Carl Sandburg was a moron

A very brief history of modern poetry: Mallarmé banished the world. The poem became a room panelled in mirrors – all four walls, floor and ceiling – and the poet’s pen at the center in lieu of a sky. Whitman invited the world back in, all of it. Nothing was to be excluded. The walls of the room began to expand at an exponential rate. Physicists refer to this as the Big Bang – their own, two-word poem. Though it seems a little comical to give an unimaginable event the power to generate impossible sound waves, to rattle windows in their non-existent frames.

So anyway, that’s the point of free verse: either to free the pen from the tyranny of writing alogether, or else to make a place in the poem for everything, “poetic” or not. Free verse means that the poet is no longer a dictator, but a maker who gives full autonomy to her creations. It has little to do with the presence or absence of rhyme and meter. Almost everything rhymes if you listen right.

What do I hope to accomplish through my writing? I would like to de-mystify the mind and re-mystify the world. The one word I keep coming back to is incommensurate, even though I am never exactly certain what it means. The night before last when I walked out of my parents’ house after supper I could feel the fog all around like the moist breath of a large dark animal. When I got to the driveway a sudden fear gripped me. What’s that? Nothing but a trickle of water in a ditch that was usually dry. Whence this fear? I haven’t been afraid of the dark since I was eight years old! But just as I was saying this to myself, something in the woods right beyond my house very loudly cleared its throat. Half-growl, half-cough: the sound supposedly made by (for example) very large cats. I stood motionless in the driveway for a few minutes, waiting for my eyes to adjust to the dark. Then I walked slowly down the hill, heart pounding, nostrils flaring. Why hadn’t I left any lights on? As soon as I got in, I switched on both spotlights and walked out on the porch. The thick fog swallowed the light. “Little cat feet,” my ass!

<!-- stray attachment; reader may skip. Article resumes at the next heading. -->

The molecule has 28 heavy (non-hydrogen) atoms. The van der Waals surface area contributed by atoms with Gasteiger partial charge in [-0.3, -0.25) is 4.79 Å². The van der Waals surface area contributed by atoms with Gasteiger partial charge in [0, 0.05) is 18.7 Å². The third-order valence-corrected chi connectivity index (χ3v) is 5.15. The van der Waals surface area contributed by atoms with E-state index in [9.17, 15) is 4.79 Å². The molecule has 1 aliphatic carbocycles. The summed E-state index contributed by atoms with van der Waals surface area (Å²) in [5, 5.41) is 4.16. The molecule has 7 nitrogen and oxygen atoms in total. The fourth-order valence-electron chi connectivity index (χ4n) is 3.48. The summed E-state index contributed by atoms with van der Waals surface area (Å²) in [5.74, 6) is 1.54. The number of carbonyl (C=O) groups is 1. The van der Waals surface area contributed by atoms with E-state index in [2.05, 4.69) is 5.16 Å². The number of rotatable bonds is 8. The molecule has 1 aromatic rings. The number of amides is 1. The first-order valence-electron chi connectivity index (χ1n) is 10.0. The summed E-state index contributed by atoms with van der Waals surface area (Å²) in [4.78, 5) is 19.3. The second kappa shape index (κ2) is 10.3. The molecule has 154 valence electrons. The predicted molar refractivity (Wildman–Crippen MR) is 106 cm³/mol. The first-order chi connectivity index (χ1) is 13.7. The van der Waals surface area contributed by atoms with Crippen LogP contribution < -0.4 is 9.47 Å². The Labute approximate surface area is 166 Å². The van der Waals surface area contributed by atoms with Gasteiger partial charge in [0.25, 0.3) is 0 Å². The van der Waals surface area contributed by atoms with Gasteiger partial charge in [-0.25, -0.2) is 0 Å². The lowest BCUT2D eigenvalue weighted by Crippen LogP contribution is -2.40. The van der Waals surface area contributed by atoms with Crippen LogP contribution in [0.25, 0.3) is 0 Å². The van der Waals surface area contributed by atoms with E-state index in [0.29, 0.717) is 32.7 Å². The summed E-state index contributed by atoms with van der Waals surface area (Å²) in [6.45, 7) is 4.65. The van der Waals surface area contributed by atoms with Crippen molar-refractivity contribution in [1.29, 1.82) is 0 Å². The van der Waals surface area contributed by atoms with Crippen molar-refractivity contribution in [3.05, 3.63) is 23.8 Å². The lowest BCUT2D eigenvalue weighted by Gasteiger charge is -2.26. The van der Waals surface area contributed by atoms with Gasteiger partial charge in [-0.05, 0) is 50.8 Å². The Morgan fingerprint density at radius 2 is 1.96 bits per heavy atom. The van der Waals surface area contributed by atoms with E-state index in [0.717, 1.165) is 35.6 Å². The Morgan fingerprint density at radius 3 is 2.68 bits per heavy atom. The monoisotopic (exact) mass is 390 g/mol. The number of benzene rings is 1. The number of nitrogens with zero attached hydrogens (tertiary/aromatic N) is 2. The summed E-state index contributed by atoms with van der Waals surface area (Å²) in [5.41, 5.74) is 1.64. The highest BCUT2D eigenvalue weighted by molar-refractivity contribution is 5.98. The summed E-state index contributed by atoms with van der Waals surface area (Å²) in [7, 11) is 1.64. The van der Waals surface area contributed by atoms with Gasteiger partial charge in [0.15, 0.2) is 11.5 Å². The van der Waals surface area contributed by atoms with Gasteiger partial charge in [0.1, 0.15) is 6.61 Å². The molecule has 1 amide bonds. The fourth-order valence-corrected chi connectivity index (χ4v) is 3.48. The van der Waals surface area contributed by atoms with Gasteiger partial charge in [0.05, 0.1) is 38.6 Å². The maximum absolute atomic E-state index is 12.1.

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Dave Bonta (bio) crowd-sources his problems by following his gut, which he shares with 100 trillion of his closest microbial friends — a close-knit, symbiotic community comprising several thousand species of bacteria, fungi, and protozoa. In a similarly collaborative fashion, all of Dave’s writing is available for reuse and creative remix under a Creative Commons Attribution-ShareAlike 3.0 United States License. For attribution in printed material, his name (Dave Bonta) will suffice, but for web use, please link back to the original. Contact him for permission to waive the “share alike” provision (e.g. for use in a conventionally copyrighted work).

3 Comments


  1. I got here through “Random Post” and then “Possibly Related Posts.”

    “Almost everything rhymes if you listen right.” Yep! That’s all I know on poetics, and all I need to know.

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  2. Damn, I completely forgot about this one — and even re-reading it brings back no memories. This should’ve gone into the “Best of 2004” post. Well, I’ve assigned it to the Poetics category in any case. Thanks for bringing it to my attention.

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